Tidsskrift : Nucleic Acids Research (NAR) , vol. 31 , p. e62 , 2003
Utgiver : Oxford University Press
Trykt : 0305-1048
Elektronisk : 1362-4962
Publikasjonstype : Vitenskapelig artikkel
Sak : 11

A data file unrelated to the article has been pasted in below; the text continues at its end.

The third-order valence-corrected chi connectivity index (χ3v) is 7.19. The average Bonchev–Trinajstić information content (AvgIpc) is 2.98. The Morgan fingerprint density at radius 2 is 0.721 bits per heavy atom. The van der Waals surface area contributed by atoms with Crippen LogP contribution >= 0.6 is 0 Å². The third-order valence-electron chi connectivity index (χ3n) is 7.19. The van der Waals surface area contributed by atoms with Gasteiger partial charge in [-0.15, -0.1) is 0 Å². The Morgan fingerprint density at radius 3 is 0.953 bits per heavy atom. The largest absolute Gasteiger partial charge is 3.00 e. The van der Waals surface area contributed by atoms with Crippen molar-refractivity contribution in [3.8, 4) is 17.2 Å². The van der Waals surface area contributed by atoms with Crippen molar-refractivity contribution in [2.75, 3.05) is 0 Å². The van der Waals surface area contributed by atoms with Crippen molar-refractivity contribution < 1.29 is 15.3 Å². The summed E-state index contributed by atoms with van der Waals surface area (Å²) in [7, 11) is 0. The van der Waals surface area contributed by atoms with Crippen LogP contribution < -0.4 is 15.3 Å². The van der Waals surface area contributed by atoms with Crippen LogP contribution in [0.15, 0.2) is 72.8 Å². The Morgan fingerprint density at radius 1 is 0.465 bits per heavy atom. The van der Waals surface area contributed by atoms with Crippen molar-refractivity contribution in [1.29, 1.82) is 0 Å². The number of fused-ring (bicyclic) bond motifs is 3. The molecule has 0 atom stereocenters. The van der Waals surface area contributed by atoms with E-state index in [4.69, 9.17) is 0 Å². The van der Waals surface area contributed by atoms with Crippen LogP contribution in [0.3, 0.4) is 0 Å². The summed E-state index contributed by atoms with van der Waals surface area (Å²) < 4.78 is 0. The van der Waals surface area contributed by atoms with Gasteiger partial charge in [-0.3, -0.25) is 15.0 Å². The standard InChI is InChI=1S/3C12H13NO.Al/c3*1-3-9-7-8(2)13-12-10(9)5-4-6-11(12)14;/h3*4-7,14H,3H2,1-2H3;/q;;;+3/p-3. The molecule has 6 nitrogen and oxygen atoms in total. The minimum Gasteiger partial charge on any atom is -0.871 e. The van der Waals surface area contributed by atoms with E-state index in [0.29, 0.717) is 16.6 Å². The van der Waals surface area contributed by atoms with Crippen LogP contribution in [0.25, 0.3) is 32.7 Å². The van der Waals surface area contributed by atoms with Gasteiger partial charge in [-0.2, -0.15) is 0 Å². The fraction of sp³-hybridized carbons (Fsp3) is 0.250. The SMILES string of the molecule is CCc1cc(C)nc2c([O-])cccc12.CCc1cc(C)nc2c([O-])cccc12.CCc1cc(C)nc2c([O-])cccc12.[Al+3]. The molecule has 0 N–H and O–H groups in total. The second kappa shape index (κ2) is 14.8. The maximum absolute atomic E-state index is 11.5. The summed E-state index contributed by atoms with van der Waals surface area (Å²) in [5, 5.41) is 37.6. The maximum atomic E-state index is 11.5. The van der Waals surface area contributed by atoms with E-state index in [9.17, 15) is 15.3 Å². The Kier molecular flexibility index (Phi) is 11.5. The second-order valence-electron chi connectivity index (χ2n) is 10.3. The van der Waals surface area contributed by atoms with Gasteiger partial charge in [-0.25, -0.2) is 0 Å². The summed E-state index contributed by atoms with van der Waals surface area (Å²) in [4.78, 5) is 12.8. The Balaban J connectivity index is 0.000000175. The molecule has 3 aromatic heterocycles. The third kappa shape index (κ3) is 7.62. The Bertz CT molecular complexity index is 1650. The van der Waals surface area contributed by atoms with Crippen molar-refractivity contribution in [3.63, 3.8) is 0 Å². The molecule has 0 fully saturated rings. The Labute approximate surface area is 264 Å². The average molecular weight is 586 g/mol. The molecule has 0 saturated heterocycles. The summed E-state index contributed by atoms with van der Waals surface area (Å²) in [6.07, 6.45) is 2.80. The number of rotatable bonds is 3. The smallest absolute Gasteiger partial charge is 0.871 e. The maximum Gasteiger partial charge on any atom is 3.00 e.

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We have developed a novel multiplex quantitative DNA array based PCR method (MQDA-PCR). The MQDA-PCR is general and may be used in all areas of biological science where simultaneous quantification of multiple gene targets is desired. We used quantification of transgenic maize in food and feed as a model system to show the applicability of the method. The method is based on a two-step PCR. In the first few cycles bipartite primers containing a universal 5’ `HEAD' region and a 3’ region specific to each genetically modifed (GM) construct are employed. The unused primers are then degraded with a single-strand DNA-specific exonuclease. The second step of the PCR is run containing only primers consisting of the universal HEAD region. The removal of the primers is essential to create a competitive, and thus quantitative PCR. Oligonucleotides hybridising to internal segments of the PCR products are then sequence specifically labelled in a cyclic linear signal amplification reaction. This is done both to increase the sensitivity and the specificity of the assay. Hybridisation of the labelled oligonucleotides to their complementary sequences in a DNA array enables multiplex detection. Quantitative information was obtained in the range 0.1±2% for the different GM constructs tested. Seventeen different food and feed samples were screened using a twelve-plex system for simultaneous detection of seven different GM maize events (Bt176, Bt11, Mon810, T25, GA21, CBH351 and DBT418). Ten samples were GM positive containing mainly mixtures of Mon810, Bt11 and Bt176 DNA. One sample contained appreciable amounts of GA21. An eight-plex MQDA-PCR system for detection of Mon810, Bt11 and Bt176 was evaluated by comparison with simplex 5’ nuclease PCRs. There were no significant differences in the quantifications using the two approaches. The samples could, by both methods, be quantified as containing >2%, between 1 and 2%, between 0.1 and 1%, or <0.1% in 43 out of 47 determinations. The described method is modular, and thus suited for future needs in GM detection.